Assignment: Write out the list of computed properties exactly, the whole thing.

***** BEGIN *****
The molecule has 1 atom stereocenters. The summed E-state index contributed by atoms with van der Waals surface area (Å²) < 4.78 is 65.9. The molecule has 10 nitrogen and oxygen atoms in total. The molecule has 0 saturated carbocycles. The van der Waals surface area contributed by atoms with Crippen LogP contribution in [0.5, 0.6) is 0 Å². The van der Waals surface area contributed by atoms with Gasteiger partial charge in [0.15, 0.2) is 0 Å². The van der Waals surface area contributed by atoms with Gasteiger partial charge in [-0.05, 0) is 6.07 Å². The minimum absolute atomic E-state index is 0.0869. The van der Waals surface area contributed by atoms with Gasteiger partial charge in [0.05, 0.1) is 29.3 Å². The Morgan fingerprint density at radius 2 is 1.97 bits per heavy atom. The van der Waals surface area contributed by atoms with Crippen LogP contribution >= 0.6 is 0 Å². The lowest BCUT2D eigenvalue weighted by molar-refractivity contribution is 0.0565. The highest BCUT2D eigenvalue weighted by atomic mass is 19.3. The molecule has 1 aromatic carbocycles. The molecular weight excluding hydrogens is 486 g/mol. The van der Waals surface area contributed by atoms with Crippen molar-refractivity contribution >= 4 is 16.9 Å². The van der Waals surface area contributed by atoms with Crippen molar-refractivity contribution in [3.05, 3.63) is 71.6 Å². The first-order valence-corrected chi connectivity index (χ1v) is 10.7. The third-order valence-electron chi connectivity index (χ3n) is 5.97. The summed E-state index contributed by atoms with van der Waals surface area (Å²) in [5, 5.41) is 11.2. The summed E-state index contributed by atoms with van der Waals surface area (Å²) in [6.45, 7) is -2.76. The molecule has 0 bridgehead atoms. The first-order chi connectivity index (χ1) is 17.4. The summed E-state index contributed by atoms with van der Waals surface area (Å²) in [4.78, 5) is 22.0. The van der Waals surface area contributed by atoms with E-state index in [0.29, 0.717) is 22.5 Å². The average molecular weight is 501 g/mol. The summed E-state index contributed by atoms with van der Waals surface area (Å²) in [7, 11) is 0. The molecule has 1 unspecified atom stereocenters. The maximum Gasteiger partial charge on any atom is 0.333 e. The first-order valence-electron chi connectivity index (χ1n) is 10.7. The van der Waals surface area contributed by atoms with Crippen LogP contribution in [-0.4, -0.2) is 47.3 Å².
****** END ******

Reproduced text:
The molecule has 1 atom stereocenters. The summed E-state index contributed by atoms with van der Waals surface area (Å²) < 4.78 is 65.9. The molecule has 10 nitrogen and oxygen atoms in total. The molecule has 0 saturated carbocycles. The van der Waals surface area contributed by atoms with Crippen LogP contribution in [0.5, 0.6) is 0 Å². The van der Waals surface area contributed by atoms with Gasteiger partial charge in [0.15, 0.2) is 0 Å². The van der Waals surface area contributed by atoms with Gasteiger partial charge in [-0.05, 0) is 6.07 Å². The minimum absolute atomic E-state index is 0.0869. The van der Waals surface area contributed by atoms with Gasteiger partial charge in [0.05, 0.1) is 29.3 Å². The Morgan fingerprint density at radius 2 is 1.97 bits per heavy atom. The van der Waals surface area contributed by atoms with Crippen LogP contribution >= 0.6 is 0 Å². The lowest BCUT2D eigenvalue weighted by molar-refractivity contribution is 0.0565. The highest BCUT2D eigenvalue weighted by atomic mass is 19.3. The molecule has 1 aromatic carbocycles. The molecular weight excluding hydrogens is 486 g/mol. The van der Waals surface area contributed by atoms with Crippen molar-refractivity contribution >= 4 is 16.9 Å². The van der Waals surface area contributed by atoms with Crippen molar-refractivity contribution in [3.05, 3.63) is 71.6 Å². The first-order valence-corrected chi connectivity index (χ1v) is 10.7. The third-order valence-electron chi connectivity index (χ3n) is 5.97. The summed E-state index contributed by atoms with van der Waals surface area (Å²) in [5, 5.41) is 11.2. The summed E-state index contributed by atoms with van der Waals surface area (Å²) in [6.45, 7) is -2.76. The molecule has 0 bridgehead atoms. The first-order chi connectivity index (χ1) is 17.4. The summed E-state index contributed by atoms with van der Waals surface area (Å²) in [4.78, 5) is 22.0. The van der Waals surface area contributed by atoms with E-state index in [0.29, 0.717) is 22.5 Å². The average molecular weight is 501 g/mol. The summed E-state index contributed by atoms with van der Waals surface area (Å²) in [7, 11) is 0. The molecule has 1 unspecified atom stereocenters. The maximum Gasteiger partial charge on any atom is 0.333 e. The first-order valence-electron chi connectivity index (χ1n) is 10.7. The van der Waals surface area contributed by atoms with Crippen LogP contribution in [-0.4, -0.2) is 47.3 Å².